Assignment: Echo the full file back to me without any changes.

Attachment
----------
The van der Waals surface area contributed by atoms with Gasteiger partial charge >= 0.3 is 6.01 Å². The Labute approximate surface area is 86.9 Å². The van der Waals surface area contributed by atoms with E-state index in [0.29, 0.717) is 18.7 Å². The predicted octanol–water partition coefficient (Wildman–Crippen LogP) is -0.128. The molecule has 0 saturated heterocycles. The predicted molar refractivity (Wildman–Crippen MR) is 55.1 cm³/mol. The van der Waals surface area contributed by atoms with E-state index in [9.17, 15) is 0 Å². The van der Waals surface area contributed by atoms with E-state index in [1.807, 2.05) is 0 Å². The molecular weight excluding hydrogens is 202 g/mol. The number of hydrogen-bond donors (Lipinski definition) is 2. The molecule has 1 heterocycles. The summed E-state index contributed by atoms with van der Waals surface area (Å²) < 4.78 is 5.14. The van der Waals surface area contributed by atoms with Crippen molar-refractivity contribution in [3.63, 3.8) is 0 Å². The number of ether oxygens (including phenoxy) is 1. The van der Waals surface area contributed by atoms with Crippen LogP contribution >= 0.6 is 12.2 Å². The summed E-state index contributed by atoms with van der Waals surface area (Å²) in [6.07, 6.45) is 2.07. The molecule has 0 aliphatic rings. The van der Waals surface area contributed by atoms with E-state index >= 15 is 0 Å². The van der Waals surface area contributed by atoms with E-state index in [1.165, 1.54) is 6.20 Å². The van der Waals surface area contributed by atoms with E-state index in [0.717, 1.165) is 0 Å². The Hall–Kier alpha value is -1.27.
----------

The van der Waals surface area contributed by atoms with Gasteiger partial charge >= 0.3 is 6.01 Å². The Labute approximate surface area is 86.9 Å². The van der Waals surface area contributed by atoms with E-state index in [0.29, 0.717) is 18.7 Å². The predicted octanol–water partition coefficient (Wildman–Crippen LogP) is -0.128. The molecule has 0 saturated heterocycles. The predicted molar refractivity (Wildman–Crippen MR) is 55.1 cm³/mol. The van der Waals surface area contributed by atoms with E-state index in [9.17, 15) is 0 Å². The van der Waals surface area contributed by atoms with E-state index in [1.807, 2.05) is 0 Å². The molecular weight excluding hydrogens is 202 g/mol. The number of hydrogen-bond donors (Lipinski definition) is 2. The molecule has 1 heterocycles. The summed E-state index contributed by atoms with van der Waals surface area (Å²) < 4.78 is 5.14. The van der Waals surface area contributed by atoms with Crippen molar-refractivity contribution in [3.63, 3.8) is 0 Å². The number of ether oxygens (including phenoxy) is 1. The van der Waals surface area contributed by atoms with Crippen LogP contribution >= 0.6 is 12.2 Å². The summed E-state index contributed by atoms with van der Waals surface area (Å²) in [6.07, 6.45) is 2.07. The molecule has 0 aliphatic rings. The van der Waals surface area contributed by atoms with E-state index >= 15 is 0 Å². The van der Waals surface area contributed by atoms with E-state index in [1.165, 1.54) is 6.20 Å². The van der Waals surface area contributed by atoms with E-state index in [0.717, 1.165) is 0 Å². The Hall–Kier alpha value is -1.27.